- Revision 1.0 released on January 15, 1996, introduced a
low-speed transfer rate of 1.5 Mbit/s and a full-speed transfer rate of 12
- Revision 1.1 released on September 23, 1998, introduced
the improved specification and was the first widely used version of USB.
- Revision 2.0 released on April 27, 2000. The major
feature of revision 2.0 was the addition of a high-speed transfer rate of
- Revision 3.0 released on November 17, 2008, brings significant performance enhancements to the USB standard while offering backward compatibility with the peripheral devices currently in use. Legacy USB 1.1/2.0 devices continue to work while plugged into new USB 3.0 host and new USB 3.0 devices work at USB 2.0 speed while plugged into USB 2.0 host. Delivering data transfer rates up to ten times faster (the raw throughput is up to 5.0 Gbit/s) than Hi-Speed USB (USB 2.0), SuperSpeed USB is the next step in the continued evolution of USB technology.
- Single connector type: USB replaces all the different legacy connectors with
one well-defined, standardized USB connector for all USB peripheral
devices, eliminating the need for different cables and connectors and thus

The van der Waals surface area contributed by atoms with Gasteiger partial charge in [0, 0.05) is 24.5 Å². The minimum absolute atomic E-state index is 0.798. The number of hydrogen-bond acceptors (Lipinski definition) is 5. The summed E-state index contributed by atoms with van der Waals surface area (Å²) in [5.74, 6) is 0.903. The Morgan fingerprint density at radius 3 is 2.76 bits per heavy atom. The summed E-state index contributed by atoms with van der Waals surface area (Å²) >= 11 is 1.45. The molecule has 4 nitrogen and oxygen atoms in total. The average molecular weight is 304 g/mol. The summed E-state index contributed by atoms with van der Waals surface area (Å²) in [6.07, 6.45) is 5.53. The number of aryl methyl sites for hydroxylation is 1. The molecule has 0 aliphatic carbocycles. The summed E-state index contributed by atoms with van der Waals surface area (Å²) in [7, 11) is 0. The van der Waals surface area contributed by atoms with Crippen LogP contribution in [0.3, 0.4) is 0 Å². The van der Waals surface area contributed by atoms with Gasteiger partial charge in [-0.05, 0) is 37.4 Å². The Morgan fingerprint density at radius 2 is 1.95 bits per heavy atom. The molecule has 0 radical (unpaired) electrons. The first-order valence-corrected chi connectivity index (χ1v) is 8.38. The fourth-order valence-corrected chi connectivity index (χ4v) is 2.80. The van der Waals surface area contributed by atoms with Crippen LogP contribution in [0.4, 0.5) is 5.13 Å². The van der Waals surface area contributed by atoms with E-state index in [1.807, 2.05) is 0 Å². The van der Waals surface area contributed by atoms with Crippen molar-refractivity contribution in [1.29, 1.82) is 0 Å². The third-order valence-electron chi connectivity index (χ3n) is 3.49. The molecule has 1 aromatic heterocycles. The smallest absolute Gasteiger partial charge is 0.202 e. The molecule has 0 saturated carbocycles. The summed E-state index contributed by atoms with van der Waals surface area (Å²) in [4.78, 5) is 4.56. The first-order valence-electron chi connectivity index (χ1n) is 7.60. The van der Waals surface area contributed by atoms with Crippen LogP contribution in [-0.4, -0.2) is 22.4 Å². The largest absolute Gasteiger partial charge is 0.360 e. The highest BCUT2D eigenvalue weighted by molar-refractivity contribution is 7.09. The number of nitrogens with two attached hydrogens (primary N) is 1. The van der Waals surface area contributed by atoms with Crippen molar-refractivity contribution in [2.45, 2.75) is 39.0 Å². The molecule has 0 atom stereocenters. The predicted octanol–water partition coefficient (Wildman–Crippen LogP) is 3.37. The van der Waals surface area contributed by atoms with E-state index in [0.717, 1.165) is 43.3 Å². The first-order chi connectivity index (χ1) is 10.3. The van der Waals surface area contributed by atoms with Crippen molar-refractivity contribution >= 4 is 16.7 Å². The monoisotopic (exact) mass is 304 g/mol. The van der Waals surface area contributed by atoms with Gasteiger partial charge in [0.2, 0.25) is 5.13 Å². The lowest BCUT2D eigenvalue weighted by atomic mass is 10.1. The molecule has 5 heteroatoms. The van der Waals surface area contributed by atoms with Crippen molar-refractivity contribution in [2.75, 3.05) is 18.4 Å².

simplifying the design of the USB devices. So all USB devices can be
connected directly to a standard USB port on a computer.
- Hot-swappable: USB devices can be safely plugged and unplugged as
needed while the computer is running. So there is no need to reboot.
- Plug and Play: Operating system software automatically identifies,
configures, and loads the appropriate device driver when a user connects a
- High performance: USB offers low speed (1.5 Mbit/s), full speed (12
Mbit/s) and high speed (up to 480 Mbit/s) transfer rates that can support
a variety of USB peripherals. USB 3.0 (SuperSpeed USB) achieves the
throughput up to 5.0 Gbit/s.
- Expandability: Up to 127 different peripheral devices may
theoretically be connected to a single bus at one time. (And computers can
have more than one bus.)
- Power supplied from the bus: USB distributes the power
to all connected devices eliminating the need for external power source
for low-power devices. High-power devices can still require their own
local power supply. USB also supports power saving suspend/resume modes.
- Easy to use for end user: A single standard
connector type for all USB devices simplifies the end user's task at
figuring out which plugs go into which sockets. The operating system
automatically recognizes the USB device attachment and loads appropriate
- Low-cost implementation: Most of the complexity of the USB protocol is handled by the host, which along with low-cost connection for peripherals makes the design simple and low cost.